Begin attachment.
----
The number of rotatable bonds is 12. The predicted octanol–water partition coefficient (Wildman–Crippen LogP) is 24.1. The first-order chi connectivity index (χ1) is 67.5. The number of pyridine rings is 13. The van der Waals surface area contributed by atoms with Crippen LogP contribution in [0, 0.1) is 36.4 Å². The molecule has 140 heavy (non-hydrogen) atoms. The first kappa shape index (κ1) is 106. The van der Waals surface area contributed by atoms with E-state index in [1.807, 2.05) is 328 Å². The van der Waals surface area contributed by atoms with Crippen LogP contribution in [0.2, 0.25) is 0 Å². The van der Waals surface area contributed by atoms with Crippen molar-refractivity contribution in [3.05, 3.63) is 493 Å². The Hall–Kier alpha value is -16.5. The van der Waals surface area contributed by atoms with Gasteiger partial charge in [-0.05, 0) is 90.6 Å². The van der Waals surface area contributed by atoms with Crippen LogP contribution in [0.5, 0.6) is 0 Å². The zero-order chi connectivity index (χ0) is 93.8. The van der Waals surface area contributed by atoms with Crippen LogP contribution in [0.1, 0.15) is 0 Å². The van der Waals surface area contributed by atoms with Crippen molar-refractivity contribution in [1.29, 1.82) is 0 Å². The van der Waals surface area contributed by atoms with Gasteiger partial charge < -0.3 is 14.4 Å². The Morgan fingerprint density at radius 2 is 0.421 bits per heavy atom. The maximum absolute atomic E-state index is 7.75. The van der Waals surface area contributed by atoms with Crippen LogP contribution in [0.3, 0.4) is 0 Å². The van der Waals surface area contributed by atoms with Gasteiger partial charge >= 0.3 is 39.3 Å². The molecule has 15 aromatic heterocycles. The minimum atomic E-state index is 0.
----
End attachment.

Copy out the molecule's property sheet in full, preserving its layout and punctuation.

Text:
The number of rotatable bonds is 12. The predicted octanol–water partition coefficient (Wildman–Crippen LogP) is 24.1. The first-order chi connectivity index (χ1) is 67.5. The number of pyridine rings is 13. The van der Waals surface area contributed by atoms with Crippen LogP contribution in [0, 0.1) is 36.4 Å². The molecule has 140 heavy (non-hydrogen) atoms. The first kappa shape index (κ1) is 106. The van der Waals surface area contributed by atoms with E-state index in [1.807, 2.05) is 328 Å². The van der Waals surface area contributed by atoms with Crippen LogP contribution in [0.2, 0.25) is 0 Å². The van der Waals surface area contributed by atoms with Crippen molar-refractivity contribution in [3.05, 3.63) is 493 Å². The Hall–Kier alpha value is -16.5. The van der Waals surface area contributed by atoms with Gasteiger partial charge in [-0.05, 0) is 90.6 Å². The van der Waals surface area contributed by atoms with Crippen LogP contribution in [0.5, 0.6) is 0 Å². The zero-order chi connectivity index (χ0) is 93.8. The van der Waals surface area contributed by atoms with Crippen LogP contribution in [0.1, 0.15) is 0 Å². The van der Waals surface area contributed by atoms with Crippen molar-refractivity contribution in [1.29, 1.82) is 0 Å². The van der Waals surface area contributed by atoms with Gasteiger partial charge < -0.3 is 14.4 Å². The Morgan fingerprint density at radius 2 is 0.421 bits per heavy atom. The maximum absolute atomic E-state index is 7.75. The van der Waals surface area contributed by atoms with Crippen LogP contribution in [0.3, 0.4) is 0 Å². The van der Waals surface area contributed by atoms with Gasteiger partial charge >= 0.3 is 39.3 Å². The molecule has 15 aromatic heterocycles. The minimum atomic E-state index is 0.